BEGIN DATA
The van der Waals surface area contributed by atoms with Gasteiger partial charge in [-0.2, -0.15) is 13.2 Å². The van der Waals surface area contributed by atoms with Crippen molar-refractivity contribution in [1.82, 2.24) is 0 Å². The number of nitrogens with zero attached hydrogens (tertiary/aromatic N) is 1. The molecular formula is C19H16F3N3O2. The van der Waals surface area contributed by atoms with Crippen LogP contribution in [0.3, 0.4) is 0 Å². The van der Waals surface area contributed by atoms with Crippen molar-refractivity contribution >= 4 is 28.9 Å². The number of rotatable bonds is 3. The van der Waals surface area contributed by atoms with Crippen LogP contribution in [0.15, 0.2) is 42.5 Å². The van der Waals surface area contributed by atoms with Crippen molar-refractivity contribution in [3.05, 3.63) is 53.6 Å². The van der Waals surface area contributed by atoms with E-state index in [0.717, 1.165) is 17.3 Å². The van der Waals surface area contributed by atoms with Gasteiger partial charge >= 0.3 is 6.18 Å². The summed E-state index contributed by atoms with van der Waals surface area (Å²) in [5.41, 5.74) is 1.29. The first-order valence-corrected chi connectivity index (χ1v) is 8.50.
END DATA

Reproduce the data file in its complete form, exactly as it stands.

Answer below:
The van der Waals surface area contributed by atoms with Gasteiger partial charge in [-0.2, -0.15) is 13.2 Å². The van der Waals surface area contributed by atoms with Crippen molar-refractivity contribution in [1.82, 2.24) is 0 Å². The number of nitrogens with zero attached hydrogens (tertiary/aromatic N) is 1. The molecular formula is C19H16F3N3O2. The van der Waals surface area contributed by atoms with Crippen LogP contribution in [0.3, 0.4) is 0 Å². The van der Waals surface area contributed by atoms with Crippen molar-refractivity contribution >= 4 is 28.9 Å². The number of rotatable bonds is 3. The van der Waals surface area contributed by atoms with Crippen LogP contribution in [0.15, 0.2) is 42.5 Å². The van der Waals surface area contributed by atoms with Crippen molar-refractivity contribution in [3.05, 3.63) is 53.6 Å². The van der Waals surface area contributed by atoms with E-state index in [0.717, 1.165) is 17.3 Å². The van der Waals surface area contributed by atoms with Gasteiger partial charge >= 0.3 is 6.18 Å². The summed E-state index contributed by atoms with van der Waals surface area (Å²) in [5.41, 5.74) is 1.29. The first-order valence-corrected chi connectivity index (χ1v) is 8.50.